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Responder analysis


Responder analysis in PAH and CTEPH


Clinical response criteria applied to data for patients with inoperable, persistent or recurrent CTEPH, and with PAH, provide further insight into the efficacy of riociguat


David Langleben MD Center for Pulmonary Vascular Disease, DIvision of Cardiology and Lady Davis Institute, Jewish General Hospital, McGill University, Montreal, Quebec Canada


Threshold values that correlate with survival among patients with pulmonary arterial hypertension (PAH) have been defined for a number of parameters. Those parameters have been identified as indicators of a clinical treatment response among people with PAH. The values include six-minute walking distance (6MWD) ≥380m, World Health Organization functional class (WHO FC) I/II, cardiac index ≥2.5l/min/m2


, mixed venous oxygen saturation (SvO2 ) ≥65%, and N-terminal


pro-brain natriuretic peptide (NT- proBNP) <1800pg/ml. Treatment goals for patients with PAH now incorporate these responder thresholds. By contrast, pulmonary vascular resistance (PVR) >500dyn•sec•cm–5


strongly correlates


with increased risk of mortality among patients with chronic thromboembolic pulmonary hypertension (CTEPH).1


CTEPH and CHEST-1 analysis D’Armini et al undertook an exploratory analysis of patients in the Chronic Thromboembolic Pulmonary Hypertension Soluble Guanylate Cyclase-Stimulator (CHEST-1) study to determine the proportion of patients who achieved responder thresholds that correlate with improved outcome in patients with PAH, determined at baseline and after 16 weeks of treatment with riociguat compared with those who took placebo.1,2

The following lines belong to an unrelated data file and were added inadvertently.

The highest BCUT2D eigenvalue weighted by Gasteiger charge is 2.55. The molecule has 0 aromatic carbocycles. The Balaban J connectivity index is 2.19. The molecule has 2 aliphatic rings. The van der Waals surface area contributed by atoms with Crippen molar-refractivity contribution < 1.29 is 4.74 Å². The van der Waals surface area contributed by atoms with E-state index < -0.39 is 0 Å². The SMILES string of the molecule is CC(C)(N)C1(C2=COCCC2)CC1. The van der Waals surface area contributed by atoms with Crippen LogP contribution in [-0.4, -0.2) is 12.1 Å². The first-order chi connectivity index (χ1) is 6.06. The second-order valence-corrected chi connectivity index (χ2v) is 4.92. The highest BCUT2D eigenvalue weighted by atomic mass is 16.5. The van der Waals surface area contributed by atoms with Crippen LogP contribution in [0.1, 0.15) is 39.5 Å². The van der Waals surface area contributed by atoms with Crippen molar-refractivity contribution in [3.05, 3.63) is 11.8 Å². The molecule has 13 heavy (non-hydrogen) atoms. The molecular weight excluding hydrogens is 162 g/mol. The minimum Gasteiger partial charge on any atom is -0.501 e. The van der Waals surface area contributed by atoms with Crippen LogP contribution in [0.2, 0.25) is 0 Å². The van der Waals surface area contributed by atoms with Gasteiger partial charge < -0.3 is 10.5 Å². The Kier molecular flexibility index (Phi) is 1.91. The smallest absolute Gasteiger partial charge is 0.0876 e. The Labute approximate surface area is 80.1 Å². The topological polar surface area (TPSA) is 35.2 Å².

Response thresholds of parameters predictive of long-term response, mostly


“For all clinical and haemodynamic parameters with riocuguat treatment in CHEST-1, a consistent improvement was shown compared with placebo”


in PAH, were applied (four as part of the pre-planned analysis, and three post hoc) to the CHEST-1 population. The authors noted that for all the clinical and haemodynamic parameters with riociguat treatment, a consistent improvement was shown compared with placebo.


At baseline, 37% of patients in the riociguat-treated group (n=173) had 6MWD ≥380m compared with 43% in the group that received placebo (n=88). After 16 weeks, the proportion of patients receiving riociguat who achieved that threshold increased by 21%


compared with 1% in the placebo-treated group, and 53% of patients in the riociguat group achieved ≥40m increase in 6MWD compared with 24% of the placebo group. At baseline, 34% of the riociguat group and 29% of the placebo group were classified WHO FC I/II, a proportion that rose by 23% to 57% in the riociguat-treated group and by 9% to 38% in those receiving placebo at week 16.


An NT-proBNP level of <1800pg/ml were recorded in 73% of riociguat- treated patients and 71% of placebo-


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